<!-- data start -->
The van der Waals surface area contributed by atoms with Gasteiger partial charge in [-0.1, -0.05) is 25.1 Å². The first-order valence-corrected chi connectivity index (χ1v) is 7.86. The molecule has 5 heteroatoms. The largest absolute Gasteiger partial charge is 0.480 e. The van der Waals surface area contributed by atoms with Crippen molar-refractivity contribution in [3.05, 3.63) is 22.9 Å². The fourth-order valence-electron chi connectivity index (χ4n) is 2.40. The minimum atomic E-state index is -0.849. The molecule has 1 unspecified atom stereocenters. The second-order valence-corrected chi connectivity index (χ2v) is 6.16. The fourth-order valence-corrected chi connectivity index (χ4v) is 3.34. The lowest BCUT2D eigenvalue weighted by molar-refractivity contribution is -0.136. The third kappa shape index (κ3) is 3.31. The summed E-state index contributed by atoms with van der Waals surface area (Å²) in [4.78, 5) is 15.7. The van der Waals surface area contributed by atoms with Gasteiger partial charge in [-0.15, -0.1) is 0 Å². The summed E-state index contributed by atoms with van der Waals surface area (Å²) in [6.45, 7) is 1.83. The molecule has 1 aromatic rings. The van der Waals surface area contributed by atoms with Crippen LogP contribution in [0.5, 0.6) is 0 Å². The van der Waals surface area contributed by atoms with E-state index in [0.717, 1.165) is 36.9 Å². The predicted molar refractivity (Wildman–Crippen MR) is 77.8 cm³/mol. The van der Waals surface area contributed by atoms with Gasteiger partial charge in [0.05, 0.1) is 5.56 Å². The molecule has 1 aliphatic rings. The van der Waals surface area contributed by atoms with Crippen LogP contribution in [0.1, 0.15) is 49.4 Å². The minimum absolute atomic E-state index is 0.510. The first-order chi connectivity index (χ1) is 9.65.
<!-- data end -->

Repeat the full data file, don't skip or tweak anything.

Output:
The van der Waals surface area contributed by atoms with Gasteiger partial charge in [-0.1, -0.05) is 25.1 Å². The first-order valence-corrected chi connectivity index (χ1v) is 7.86. The molecule has 5 heteroatoms. The largest absolute Gasteiger partial charge is 0.480 e. The van der Waals surface area contributed by atoms with Crippen molar-refractivity contribution in [3.05, 3.63) is 22.9 Å². The fourth-order valence-electron chi connectivity index (χ4n) is 2.40. The minimum atomic E-state index is -0.849. The molecule has 1 unspecified atom stereocenters. The second-order valence-corrected chi connectivity index (χ2v) is 6.16. The fourth-order valence-corrected chi connectivity index (χ4v) is 3.34. The lowest BCUT2D eigenvalue weighted by molar-refractivity contribution is -0.136. The third kappa shape index (κ3) is 3.31. The summed E-state index contributed by atoms with van der Waals surface area (Å²) in [4.78, 5) is 15.7. The van der Waals surface area contributed by atoms with Gasteiger partial charge in [-0.15, -0.1) is 0 Å². The summed E-state index contributed by atoms with van der Waals surface area (Å²) in [6.45, 7) is 1.83. The molecule has 1 aromatic rings. The van der Waals surface area contributed by atoms with Crippen LogP contribution in [0.5, 0.6) is 0 Å². The van der Waals surface area contributed by atoms with E-state index in [0.717, 1.165) is 36.9 Å². The predicted molar refractivity (Wildman–Crippen MR) is 77.8 cm³/mol. The van der Waals surface area contributed by atoms with Gasteiger partial charge in [0.05, 0.1) is 5.56 Å². The molecule has 1 aliphatic rings. The van der Waals surface area contributed by atoms with Crippen LogP contribution in [0.1, 0.15) is 49.4 Å². The minimum absolute atomic E-state index is 0.510. The first-order chi connectivity index (χ1) is 9.65.